The biomarkers included were selected based on the key policy objectives set out by DoHA. A number of other tests were considered and discussed by the Department's biomedical expert group, and specific tests to measure chronic disease and nutrition status were selected based on the operational requirements and funding of the program, and the feasibility for a population health survey.

Ethics approval for the NATSIHMS was granted at the national level by the Australian Government Department of Health and Ageing Departmental Ethics Committee (DEC) in February 2011. Ethics approval was also required at the jurisdictional level for New South Wales, South Australia, Western Australia, Northern Territory and for Queensland Health Service Districts. Ethics approval was sought and gained (for the NATSIHMS component only) from the following Ethics Committees:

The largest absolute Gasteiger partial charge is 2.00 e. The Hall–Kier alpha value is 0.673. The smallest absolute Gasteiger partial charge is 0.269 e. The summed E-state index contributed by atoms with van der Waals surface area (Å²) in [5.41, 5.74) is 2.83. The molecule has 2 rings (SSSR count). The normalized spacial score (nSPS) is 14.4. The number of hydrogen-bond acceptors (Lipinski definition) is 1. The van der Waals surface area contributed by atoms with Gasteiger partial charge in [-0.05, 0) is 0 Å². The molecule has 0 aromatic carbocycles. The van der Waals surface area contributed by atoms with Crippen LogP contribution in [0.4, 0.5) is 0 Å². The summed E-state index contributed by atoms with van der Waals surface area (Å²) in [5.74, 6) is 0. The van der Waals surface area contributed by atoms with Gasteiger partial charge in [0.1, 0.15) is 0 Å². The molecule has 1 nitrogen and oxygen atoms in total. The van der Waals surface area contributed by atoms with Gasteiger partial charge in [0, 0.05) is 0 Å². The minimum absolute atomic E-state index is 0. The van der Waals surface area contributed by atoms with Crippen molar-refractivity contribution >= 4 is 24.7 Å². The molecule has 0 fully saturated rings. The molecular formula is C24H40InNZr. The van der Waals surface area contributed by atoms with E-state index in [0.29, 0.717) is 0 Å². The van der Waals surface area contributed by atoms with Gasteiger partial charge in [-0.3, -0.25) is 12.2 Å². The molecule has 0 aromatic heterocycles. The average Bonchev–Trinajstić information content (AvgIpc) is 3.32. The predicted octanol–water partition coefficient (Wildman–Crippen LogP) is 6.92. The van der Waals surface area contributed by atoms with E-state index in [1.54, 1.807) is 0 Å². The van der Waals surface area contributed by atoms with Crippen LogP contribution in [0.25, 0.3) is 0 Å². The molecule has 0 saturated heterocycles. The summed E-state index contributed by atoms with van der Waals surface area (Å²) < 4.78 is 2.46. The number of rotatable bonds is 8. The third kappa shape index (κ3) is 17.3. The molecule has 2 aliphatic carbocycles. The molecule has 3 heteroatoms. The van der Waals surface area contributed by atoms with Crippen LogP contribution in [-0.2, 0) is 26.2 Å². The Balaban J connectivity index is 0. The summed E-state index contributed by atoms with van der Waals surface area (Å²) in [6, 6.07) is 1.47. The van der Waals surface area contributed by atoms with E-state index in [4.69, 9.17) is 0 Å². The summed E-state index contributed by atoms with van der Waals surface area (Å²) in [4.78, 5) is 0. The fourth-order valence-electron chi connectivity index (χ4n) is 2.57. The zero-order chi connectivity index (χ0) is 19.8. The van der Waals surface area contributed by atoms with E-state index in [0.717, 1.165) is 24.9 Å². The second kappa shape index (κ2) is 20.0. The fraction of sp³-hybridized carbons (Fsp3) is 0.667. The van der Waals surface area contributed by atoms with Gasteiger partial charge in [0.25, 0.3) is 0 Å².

• Aboriginal Health and Medical Research Council Ethics Committee in New South Wales
  • Aboriginal Health Research Ethics Committee in South Australia
  • Western Australian Aboriginal Health Ethics Committee in Western Australia
  • Western Australia Country Health Service (WACHS) Research Ethics Committee in Western Australia
  • Central Australian Human Research Ethics Committee in Northern Territory
  • Human Research Ethics Committee of the Northern Territory Department of Health and Menzies School of Health Research in Northern Territory
  • several Human Research Ethics Committees of Queensland Government Hospital and Health Services districts.

The 2012–13 NATSIHMS collected information about:
  • chronic disease biomarkers, including tests for diabetes, cholesterol, triglycerides, kidney disease and liver function